Published online by Cambridge University Press: 05 July 2013
Tell me yourself directly, I challenge you – reply: imagine that you yourself are erecting the edifice of human fortune with the goal of, at the finale, making people happy, of at last giving them peace and quiet, but that in order to do it it would be necessary and unavoidable to torture to death only one tiny little creature, that same little child that beat its breast with its little fist, and on its unavenged tears to found that edifice, would you agree to be the architect of those conditions, tell me and tell me truly?Ivan to Alyosha, Dostoevski, The Brothers Karamozov, Tome I, Book V, Ch. 4
Freedom from torture is an inalienable human right, and we are committed to building a world where human rights are respected and protected by the rule of law. … Many have been detained, arrested, thrown in prison and subjected to torture by regimes that fail to understand that their habits of control will not serve them well in the long term.President George W. Bush, Statement, 26 June 2005
In the United Nations Convention against Torture, torture is described as:
… any act by which severe pain or suffering, whether physical or mental, is intentionally inflicted on a person for such purposes as obtaining from him or a third person information or a confession, punishing him for an act he or a third person has committed or is suspected of having committed, or intimidating or coercing him or a third person, or for any reason based on discrimination of any kind, when such pain or suffering is inflicted by or at the instigation of or with the consent or acquiescence of a public official or other person acting in an official capacity …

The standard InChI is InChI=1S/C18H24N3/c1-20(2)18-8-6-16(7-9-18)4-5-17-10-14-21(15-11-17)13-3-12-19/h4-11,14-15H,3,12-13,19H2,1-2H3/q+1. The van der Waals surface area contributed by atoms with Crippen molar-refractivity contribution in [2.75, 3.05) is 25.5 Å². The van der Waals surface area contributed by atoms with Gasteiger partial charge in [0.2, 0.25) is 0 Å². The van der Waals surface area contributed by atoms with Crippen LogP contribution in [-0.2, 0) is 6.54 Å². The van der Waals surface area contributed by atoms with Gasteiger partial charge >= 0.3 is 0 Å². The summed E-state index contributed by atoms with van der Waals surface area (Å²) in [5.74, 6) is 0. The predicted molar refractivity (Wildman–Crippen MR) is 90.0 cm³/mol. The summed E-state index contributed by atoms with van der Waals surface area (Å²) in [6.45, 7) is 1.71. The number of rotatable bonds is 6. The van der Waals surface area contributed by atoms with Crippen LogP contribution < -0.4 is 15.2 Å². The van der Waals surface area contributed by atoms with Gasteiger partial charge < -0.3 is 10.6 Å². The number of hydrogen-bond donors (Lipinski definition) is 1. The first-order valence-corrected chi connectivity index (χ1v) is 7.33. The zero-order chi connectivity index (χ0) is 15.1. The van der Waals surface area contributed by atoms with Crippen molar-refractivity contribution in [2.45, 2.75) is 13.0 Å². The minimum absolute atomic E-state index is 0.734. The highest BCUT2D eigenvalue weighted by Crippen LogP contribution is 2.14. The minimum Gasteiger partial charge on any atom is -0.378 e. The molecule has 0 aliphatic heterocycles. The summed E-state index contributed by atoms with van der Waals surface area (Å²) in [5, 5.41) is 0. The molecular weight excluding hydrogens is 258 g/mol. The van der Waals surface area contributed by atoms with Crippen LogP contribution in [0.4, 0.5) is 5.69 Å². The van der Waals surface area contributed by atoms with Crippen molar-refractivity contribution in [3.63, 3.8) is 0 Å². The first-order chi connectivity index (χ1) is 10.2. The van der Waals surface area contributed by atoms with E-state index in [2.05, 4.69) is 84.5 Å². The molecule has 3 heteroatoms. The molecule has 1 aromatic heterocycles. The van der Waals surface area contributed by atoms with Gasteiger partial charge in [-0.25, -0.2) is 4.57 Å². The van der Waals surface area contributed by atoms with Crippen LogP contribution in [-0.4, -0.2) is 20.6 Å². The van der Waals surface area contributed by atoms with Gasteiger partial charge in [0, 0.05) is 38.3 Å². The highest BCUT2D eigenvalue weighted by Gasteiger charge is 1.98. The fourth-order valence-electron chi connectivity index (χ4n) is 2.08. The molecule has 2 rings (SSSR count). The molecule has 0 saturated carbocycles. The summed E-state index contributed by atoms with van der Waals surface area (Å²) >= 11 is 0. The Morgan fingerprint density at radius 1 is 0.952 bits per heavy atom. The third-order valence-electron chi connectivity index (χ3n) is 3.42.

The United Nations Committee against Torture has stated that the prohibition against torture in international law is absolute; that it is a norm of customary international law that must be met at all times. Doctrinal and popular writers typically adopt the same position: torture is subject to ‘one of the few worldwide legal prohibitions’ and is ‘absolutely forbidden by the law of civilized nations’. In this chapter, we test these statements by applying the framework of interactional international law.